Maternal factors during pregnancy

Several maternal factors have shown statistically significant results concerning the development of autism. Among these maternal factors, increased risk of autism was seen in mothers with mental disorders during pregnancy, such as anxiety and depression (aOR 6.99; 95% CI 1.94 - 25.24), mothers with medical conditions during pregnancy, such as Hashimoto’s thyroiditis and anemia (aOR 2.68; 95% CI 1.06 - 6.78), mothers using aluminum-containing antacids during pregnancy (aOR 2.34; 95% CI 1.012 - 5.39), and mothers exposed to prolonged periods of noise pollution, i.e., loud noises during pregnancy (aOR 2.66; 95% CI 1.005 - 7.034). Decreased risk of autism was seen in mothers taking multivitamins during pregnancy (aOR 0.35; 95% CI 0.13 - 0.97), mothers using baking powder twice a month while cooking (aOR 0.235; 95% CI 0.09 - 0.60), and mothers with threatened abortion (aOR 0.35; 95% CI 0.12 - 0.98). The following maternal factors showed no statistical significance in autism development: maternal smoking during pregnancy, maternal second-hand smoke exposure, pregnancy-induced conditions, such as gestational diabetes and hypertension, maternal vitamin D deficiency, hyperemesis, insecticide exposure, hair dying, consuming seafood and caffeine, heavy metal exposure, such as mercury, maternal vaccination, microwave usage, owning a pet, and medication use during pregnancy (P ≥ 0.05). Table 2 displays the maternal factors.

Risk Factor Unadjusted Odds Ratio (95% CI) P-Value Adjusted Odds Ratio (95%CI) P-Value
Maternal smoking 3.478 (0.993 to 12.187) 0.051 2.698 (0.665 to 10.948) 0.165
Second-hand smoke exposure 1.775 (0.769 to 4.095) 0.178 1.955 (0.7 to 5.461) 0.201
Mothers with a mental disorder during pregnancy (e.g. anxiety and depression) 6.06 (2.204 to 16.662) 0.0005** 6.993 (1.937 to 25.244)   0.003**
Mothers with a medical condition during pregnancy (e.g. Hashimoto’s thyroiditis, anemia) 1.966 (0.902 to 4.289) 0.089 2.679 (1.059 to 6.776) 0.037**
Mothers with pregnancy related disease (e.g. HTN, GDM)  1.339(0.514 to 3.488) 0.550 1.289 (0.391 to 4.249) 0.676
Vitamin D deficiency in mother 1.339 (0.465 to 3.851) 0.589 1.223 (0.359 to 4.169) 0.748
Threatened abortion 0.531 (0.232 to 1.219) 0.135 0.346 (0.122 to 0.982) 0.046**
Hyperemesis 0.837 (0.394 to 1.775) 0.642 0.525 (0.21 to 1.315) 0.169
Insecticide exposure 1.086 (0.391 to 3.022) 0.874 0.883 (0.268 to 2.912) 0.838
Use of hair dye 0.833 (0.352 to 1.973) 0.678 1.229 (0.397 to 3.801) 0.720
Consumption of seafood 0.681 (0.319 to 1.4535) 0.320 0.53 (0.214 to 1.315) 0.171
Heavy metal exposure 0.447(0.183 to 1.092) 0.077 0.653 (0.233 to 1.834) 0.419
Usage of aluminum-containing antacids during pregnancy 3.694 (1.807 to 7.554)   0.0003** 2.338 (1.012 to 5.399) 0.047**
Multivitamin usage during pregnancy 0.386 (0.165 to 0.902) 0.028** 0.351 (0.127 to 0.972) 0.044**
Folic acid usage during pregnancy 0.3898 (0.168 to 0.907) 0.029** 0.474 (0.183 to 1.23) 0.125
Medication usage 0.711 (0.282 to 1.793) 0.470 0.632 (0.195 to 2.046) 0.444
Vaccination during pregnancy 0.22 (0.026 to 1.843) 0.163 0.185 (0.21 to 1.615) 0.127
Caffeine usage 1.689 (0.681 to 4.189) 0.258 1.833 (0.57 to 5.89) 0.310
Baking powder 0.437 (0.214 to 0.892) 0.0238** 0.235 (0.092 to 0.603) 0.003**
Microwave usage 0.958 (0.483 to 1.903) 0.903 0.689 (0.308 to 1.541) 0.364
Noise pollution (loud noise) 2.543 (1.113 to 5.811) 0.027** 2.659 (1.005 to 7.034) 0.049**
Owning pets 1.395 (0.556 to 3.503) 0.478 1.139 (0.357 to 3.633) 0.826

Neonatal factors 

Several neonatal factors during and after delivery have shown statistically significant results related to the development of autism. Among these neonatal factors, an increased risk of autism was seen in neonates whose birth weight was less than 2500g (aOR 4.19; 95% CI 1.16 - 14.84), male neonates (aOR 3.26; 95% CI 1.31 - 8.90), and neonates exposed to CT or MRI during the first year of life (aOR 6.94; 95% CI 1.15 - 42.07). Neonates taking iron supplements during the first six months of life demonstrated a decreased risk of autism (aOR 0.38; 95% 0.16 - 0.91). The following factors showed no statistical significance in autism development: delivery during winter months, difficulties during delivery, such as oxygen deprivation, neonatal jaundice, taking vitamin D and anti-reflux medications during the first six months of life, and having lactose intolerance or colic pain during the first six months of life (P ≥ 0.05). Table 3 displays the neonatal factors.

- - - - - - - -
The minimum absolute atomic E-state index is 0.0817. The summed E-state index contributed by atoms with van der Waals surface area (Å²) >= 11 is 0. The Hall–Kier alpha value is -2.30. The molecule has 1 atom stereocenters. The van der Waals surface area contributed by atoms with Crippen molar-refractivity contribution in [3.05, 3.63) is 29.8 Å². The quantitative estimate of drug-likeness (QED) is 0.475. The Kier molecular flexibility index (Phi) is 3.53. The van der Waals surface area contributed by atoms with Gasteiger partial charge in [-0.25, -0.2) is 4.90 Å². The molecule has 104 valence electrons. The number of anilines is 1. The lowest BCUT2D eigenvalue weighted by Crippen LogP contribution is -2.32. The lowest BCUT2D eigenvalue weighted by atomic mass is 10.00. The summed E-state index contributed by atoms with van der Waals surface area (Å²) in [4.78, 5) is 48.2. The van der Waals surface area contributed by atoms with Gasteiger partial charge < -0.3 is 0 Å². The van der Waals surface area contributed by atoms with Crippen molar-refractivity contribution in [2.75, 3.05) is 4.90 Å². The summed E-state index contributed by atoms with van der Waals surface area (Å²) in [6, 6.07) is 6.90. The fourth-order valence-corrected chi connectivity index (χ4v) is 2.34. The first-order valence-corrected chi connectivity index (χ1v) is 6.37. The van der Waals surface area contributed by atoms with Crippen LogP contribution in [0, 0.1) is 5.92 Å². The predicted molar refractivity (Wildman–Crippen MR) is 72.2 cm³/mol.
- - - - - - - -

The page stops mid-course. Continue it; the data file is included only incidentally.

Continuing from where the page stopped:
Risk Factor Unadjusted Odds Ratio (95% CI) P-Value Adjusted Odds Ratio (95%CI) P-Value
Cesarean delivery 0.476 (0.228 to 0.991) 0.047** 0.448 (0.184 to 1.093) 0.078
Birth weight (<2500g) 2.241 (0.732 to 6.858) 0.157 4.194 (1.185 to 14.841) 0.026**
Male gender 2.826 (1.31 to 6.098) 0.008** 3.259 (1.311 to 8.098) 0.011**
Born during winter months (December, January, February) 1.146 (0.538 to 2.439) 0.725 0.753 (0.294 to 1.925) 0.553
Neonatal jaundice 0.903 (0.434 to 1.878) 0.784 0.664 (0.276 to 1.597) 0.360
Difficulties at delivery (e.g. oxygen deprivation) 2.60 (0.869 to 7.782) 0.088 2.398 (0.663 to 8.669) 0.182
Incubated during the first month of life 2.513 (1.021 to 6.187) 0.045** 2.108 (0.735 to 6.044) 0.165
CT or MRI exposure during the first year of life 5.854 (1.503 to 22.803) 0.011** 6.942 (1.145 to 42.073) 0.035**
Taking vitamin D during the first six months of life 0.714 (0.356 to 1.43) 0.343 0.542 (0.242 to 1.214) 0.137
Taking iron during the first six months of life 0.492 (0.239 to 1.012) 0.054 0.384 (0.161 to 0.912) 0.030**
Taking anti-reflux medications during the first six months of life 0.64 (0.119 to 3.425)  0.602 0.75 (0.121 to 4.656) 0.757
Lactose intolerance diagnosed during the first six months of life 0.83 (0.073 to 9.39) 0.880 0.6 (0.043 to 8.326) 0.704
Colic pain during first six months of life 1.452 (0.645 to 3.269) 0.368 1.65 (0.654 to 4.167) 0.289

Parental factors 

Some parental factors were related to the development of autism in their offspring. An increased risk of autism was seen in mothers with ≥ two previous miscarriages (aOR 4.19; 95% CI 1.17 -14.97). Fathers’ ages and mothers giving birth in a country other than North Cyprus revealed no statistically significant results (P ≥ 0.05). Table 4 shows the parental factors.